Posted on January 31, 2013 11:31 AM   |   Permanent Link   

Firstly, in the time available, I would like to pay my respects to Detective Garda Adrian Donohoe, who was laid to rest today.

I would also like to express my deepest condolences to his family, his colleagues and his friends.

I am deeply saddened and shocked by his brutal and cold blooded shooting.

Many other Gardai have been killed in similar circumstances. I particularly recall the killing of Garda Michael Reynolds in 1976 for a number of reasons. Firstly, he was shot dead in St. Ann's Park in Raheny near where I live; secondly both us went to the same secondary school in Ballinasloe at the same, and I was acquainted with him. When someone you know is killed brutally in the line of duty it brings to you how that killing must have an impact on the family, close friends, and colleagues of that policeman and the many other policemen on both sides of the border who were killed since the Northern troubles began.

I have no doubt at all that those responsible for the murder of Detective Garda Donohoe will be brought to justice.

I feel that now is not the most appropriate time to discuss the politics of policing at what is a very sensitive time both for the Gardai, and indeed the family of Detective Garda Donohoe.

I believe that reductions in Garda expenditure are not the cause of the murder of Detective Garda Donohoe. Given the events of the past several days, I think this debate should have been delayed until a more appropriate time. But as it is going ahead, I would like to briefly comment.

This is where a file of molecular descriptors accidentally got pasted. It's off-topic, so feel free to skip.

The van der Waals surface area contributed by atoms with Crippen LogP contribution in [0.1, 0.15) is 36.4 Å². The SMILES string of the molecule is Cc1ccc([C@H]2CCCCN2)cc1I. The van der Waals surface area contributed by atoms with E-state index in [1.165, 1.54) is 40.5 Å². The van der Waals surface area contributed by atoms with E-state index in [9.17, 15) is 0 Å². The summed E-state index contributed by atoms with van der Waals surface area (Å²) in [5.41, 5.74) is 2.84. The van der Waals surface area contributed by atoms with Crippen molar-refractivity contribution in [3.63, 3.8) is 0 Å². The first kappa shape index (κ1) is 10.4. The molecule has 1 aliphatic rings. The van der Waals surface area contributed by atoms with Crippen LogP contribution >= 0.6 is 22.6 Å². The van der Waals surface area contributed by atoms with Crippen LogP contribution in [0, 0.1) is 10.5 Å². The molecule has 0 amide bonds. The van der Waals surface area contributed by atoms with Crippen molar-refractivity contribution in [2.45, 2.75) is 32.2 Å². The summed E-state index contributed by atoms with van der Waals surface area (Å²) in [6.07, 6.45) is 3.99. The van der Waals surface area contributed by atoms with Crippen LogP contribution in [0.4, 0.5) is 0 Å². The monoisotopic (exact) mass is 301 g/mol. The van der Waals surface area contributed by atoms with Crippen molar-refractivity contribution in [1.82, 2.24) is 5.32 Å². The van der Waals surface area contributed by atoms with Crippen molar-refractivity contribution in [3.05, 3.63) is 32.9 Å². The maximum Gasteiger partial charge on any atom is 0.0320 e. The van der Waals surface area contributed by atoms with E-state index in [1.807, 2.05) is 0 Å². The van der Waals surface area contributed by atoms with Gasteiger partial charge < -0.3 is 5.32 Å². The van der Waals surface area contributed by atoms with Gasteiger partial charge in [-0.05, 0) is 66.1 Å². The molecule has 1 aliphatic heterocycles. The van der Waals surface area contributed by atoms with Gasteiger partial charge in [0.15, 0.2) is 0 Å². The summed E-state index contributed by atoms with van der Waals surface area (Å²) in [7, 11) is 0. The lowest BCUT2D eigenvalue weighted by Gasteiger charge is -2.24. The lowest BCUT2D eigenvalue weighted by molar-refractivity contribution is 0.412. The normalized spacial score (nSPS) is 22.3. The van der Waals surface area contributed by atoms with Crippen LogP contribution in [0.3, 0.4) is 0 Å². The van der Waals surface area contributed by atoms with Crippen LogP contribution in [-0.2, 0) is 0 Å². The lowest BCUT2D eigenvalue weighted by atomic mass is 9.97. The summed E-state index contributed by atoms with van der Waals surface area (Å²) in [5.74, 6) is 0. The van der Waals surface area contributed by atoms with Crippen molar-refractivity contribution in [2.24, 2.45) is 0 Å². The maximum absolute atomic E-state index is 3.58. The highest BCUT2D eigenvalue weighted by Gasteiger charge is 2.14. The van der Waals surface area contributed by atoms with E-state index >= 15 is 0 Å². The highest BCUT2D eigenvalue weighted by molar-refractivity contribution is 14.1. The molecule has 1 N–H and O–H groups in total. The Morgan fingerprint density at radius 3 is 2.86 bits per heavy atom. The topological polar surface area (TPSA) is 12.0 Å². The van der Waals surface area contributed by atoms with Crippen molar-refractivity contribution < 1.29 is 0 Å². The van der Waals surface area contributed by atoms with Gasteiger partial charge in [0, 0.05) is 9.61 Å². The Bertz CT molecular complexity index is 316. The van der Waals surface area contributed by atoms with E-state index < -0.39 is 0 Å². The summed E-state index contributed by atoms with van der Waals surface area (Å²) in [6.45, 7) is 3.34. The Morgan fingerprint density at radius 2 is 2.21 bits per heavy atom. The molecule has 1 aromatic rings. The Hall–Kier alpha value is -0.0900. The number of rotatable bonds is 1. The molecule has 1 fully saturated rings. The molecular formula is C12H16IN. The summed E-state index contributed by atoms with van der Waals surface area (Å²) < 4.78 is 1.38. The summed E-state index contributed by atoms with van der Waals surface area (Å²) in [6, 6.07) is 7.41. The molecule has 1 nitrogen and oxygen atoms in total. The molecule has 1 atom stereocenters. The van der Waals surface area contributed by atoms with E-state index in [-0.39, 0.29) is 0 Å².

It should be noted that the Justice Sector secured €2.243 billion in 2012 and €2.2 billion for 2013 which was over the amounts which would have been allocated by FF.

It is also worth noting that, despite the cuts in last year's budget, €4 million was made available to purchase 213 new Garda vehicles. Dedicated funding of €5 million has also been made for this purpose in 2013.

I believe that these figures all speak for themselves.
I am also very pleased that the new Garda Divisional Headquarters for Kevin Street in Dublin was included with two other Garda Divisional Headquarters in the special Government stimulus package announced last July. The provision of these facilities will significantly enhance Garda capacity to carry out their functions more effectively.

In terms of the closure of some Garda stations, let us reflect on the reality of the Garda station network up until these closures. The network was essentially the same as the Royal Irish Constabulary network in 1922. Such a large-scale static deployment of resources is no longer appropriate in the present day, where the transport and communications infrastructure have been transformed beyond recognition.

The Garda Síochána have a class-leading police computer system, a state-of-the-art digital radio system, and a transport fleet which is currently receiving significant investment. The new Garda roster currently being piloted provides a better match between Garda availability and policing demand.

We also need to be honest about the level of policing service that was capable of being provided from the stations that were and are to be closed. Of the 100 stations to be closed in 2013, 98% are open part-time, 94% are open for 3 hours a day or less, 88% are served by 1 Garda and only 5% are served by 3 or more Garda personnel.

I believe that everything possible has been done to maintain the resources available to An Garda Síochána at the highest possible level.